Volumes have been written about photography's connections to death. Intuitively aware of this relationship, Patti Smith's first major American museum exhibition at the Detroit Institute of Arts feels decidedly funereal. The exhibition title, Camera Solo, comes from the name of a room in Italy's Longhi castle: "I was told that this was the count's own room and that no one was to enter." Smith's own room, currently the Albert and Peggy De Salle Photography Gallery, is anything but solo. It is a mausoleum inhabited by the dead and the memorialized living.
Smith's art recalls the genre known as post-mortem photography. Instead of a dead body, she selects a symbolic object -- her father's cup, Herman Hesse's typewriter, Robert Mapplethorpe's mirror; she then snaps a shot with her Polaroid Land Camera. The resulting photograph preserves an echo of the object owner's aura. Sometimes Smith will crop the image and even reprint it as a small series of 10 silver prints, but always the final photograph becomes a reliquary. Each image houses a precious object that stands in for its former custodian.
Ironically, the objects Smith photographs are as much about herself as the objects' owners. Such a process allows the artist to identify with the other by projecting herself into the object. For example, the breathtaking shots of cherubs, Cupid & Psyche, and St. Sebastian allow the artist to identify with the good in those figures. One is struck by the resemblance of Smith's own self portraits to her photographs of Christ. This is not narcissism: like Albrecht Durer's self-portraits inspired by the Imitation of Christ, Smith fashions her interior life by asking these objects for spiritual counsel.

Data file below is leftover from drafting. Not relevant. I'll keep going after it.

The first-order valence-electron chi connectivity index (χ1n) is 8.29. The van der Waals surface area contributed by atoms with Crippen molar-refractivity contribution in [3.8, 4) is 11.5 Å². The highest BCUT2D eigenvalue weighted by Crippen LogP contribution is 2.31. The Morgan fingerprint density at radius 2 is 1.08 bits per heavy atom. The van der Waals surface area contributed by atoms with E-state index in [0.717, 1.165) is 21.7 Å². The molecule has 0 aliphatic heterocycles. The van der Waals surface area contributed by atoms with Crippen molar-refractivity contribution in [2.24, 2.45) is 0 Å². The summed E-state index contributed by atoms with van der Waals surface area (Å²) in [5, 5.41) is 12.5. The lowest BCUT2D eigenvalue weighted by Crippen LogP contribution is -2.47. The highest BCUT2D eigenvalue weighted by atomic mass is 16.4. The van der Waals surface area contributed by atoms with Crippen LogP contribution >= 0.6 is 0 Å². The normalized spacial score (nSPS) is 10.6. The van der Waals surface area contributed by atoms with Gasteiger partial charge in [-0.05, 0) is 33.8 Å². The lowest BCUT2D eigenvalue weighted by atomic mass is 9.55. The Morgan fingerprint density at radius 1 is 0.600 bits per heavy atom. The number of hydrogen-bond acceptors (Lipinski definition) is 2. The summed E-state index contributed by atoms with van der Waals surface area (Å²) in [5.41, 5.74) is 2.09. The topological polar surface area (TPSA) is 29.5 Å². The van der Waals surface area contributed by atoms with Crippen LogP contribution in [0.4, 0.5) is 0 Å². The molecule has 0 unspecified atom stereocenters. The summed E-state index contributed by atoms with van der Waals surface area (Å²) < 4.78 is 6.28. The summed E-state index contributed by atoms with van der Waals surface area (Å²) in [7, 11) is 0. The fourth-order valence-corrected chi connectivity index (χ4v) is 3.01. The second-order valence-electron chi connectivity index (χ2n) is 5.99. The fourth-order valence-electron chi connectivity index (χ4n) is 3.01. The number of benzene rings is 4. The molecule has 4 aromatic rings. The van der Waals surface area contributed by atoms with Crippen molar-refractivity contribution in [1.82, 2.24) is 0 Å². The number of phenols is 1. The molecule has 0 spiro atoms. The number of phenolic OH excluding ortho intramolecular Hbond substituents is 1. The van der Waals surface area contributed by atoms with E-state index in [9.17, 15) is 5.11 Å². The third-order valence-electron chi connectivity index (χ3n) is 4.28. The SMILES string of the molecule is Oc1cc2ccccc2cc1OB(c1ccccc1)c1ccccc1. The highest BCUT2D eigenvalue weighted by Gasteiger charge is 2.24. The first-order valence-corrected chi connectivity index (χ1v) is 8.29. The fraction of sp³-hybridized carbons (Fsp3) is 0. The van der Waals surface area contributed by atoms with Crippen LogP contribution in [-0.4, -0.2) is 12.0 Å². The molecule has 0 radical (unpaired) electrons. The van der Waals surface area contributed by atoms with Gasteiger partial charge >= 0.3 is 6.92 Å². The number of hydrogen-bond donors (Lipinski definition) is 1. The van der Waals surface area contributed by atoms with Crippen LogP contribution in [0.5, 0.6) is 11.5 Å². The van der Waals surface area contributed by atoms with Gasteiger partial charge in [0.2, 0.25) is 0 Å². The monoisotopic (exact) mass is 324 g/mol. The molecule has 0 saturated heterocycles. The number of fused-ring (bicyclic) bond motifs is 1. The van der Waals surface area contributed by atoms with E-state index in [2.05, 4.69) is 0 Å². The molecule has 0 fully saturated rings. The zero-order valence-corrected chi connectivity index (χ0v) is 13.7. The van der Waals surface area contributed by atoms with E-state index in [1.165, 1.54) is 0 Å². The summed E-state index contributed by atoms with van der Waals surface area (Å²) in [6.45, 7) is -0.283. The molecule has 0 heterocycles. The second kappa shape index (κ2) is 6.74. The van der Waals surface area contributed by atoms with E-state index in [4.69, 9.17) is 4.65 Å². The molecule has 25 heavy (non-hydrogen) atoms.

Smith includes six glass vitrines which house a variety of actual objects. These installations invite the viewer to participate in her own photographic process. Viewers are asked to listen to the objects, to hear what lessons they have to tell. Pope Benedict XV's slippers speak of careful, deliberate footing. A cabinet dedicated to Arthur Rimbaud shows how the avant-garde poet deeply influenced the singer-songwriter early in her career. Most striking, though, is the actual guitar of her late husband, Fred "Sonic" Smith. At a concert at the DIA, offered in tandem with the show, Patti Smith encouraged the audience to visit the guitar, but her remarks seemed more geared to music fans. In the DIA's gallery, however, the guitar looks nothing like a pop culture display at a rock and roll museum. It lies like a saint's body in a glass coffin, and it takes a central position in the solemn gallery. This is a place for pilgrims to pay their respects to one of Detroit's most celebrated musicians, a member of the influential band, MC5.
Smith's photographic memorials are meant to be joyous, too, and not all of her objects are from the deceased. She also photographs family and close friends. The images work like lockets into which objects are placed for posterity, just as a mother saves locks of hair or pressed flowers from her children. Her intensely beautiful photographs and installed objects share with us the people who have inspired Patti Smith's rich, diverse career as a musician, writer, artist and filmmaker.
John J. Corso teaches art history at Oakland University in Rochester, Michigan. He strives to write criticism that is 'partisan, passionate, and political.'
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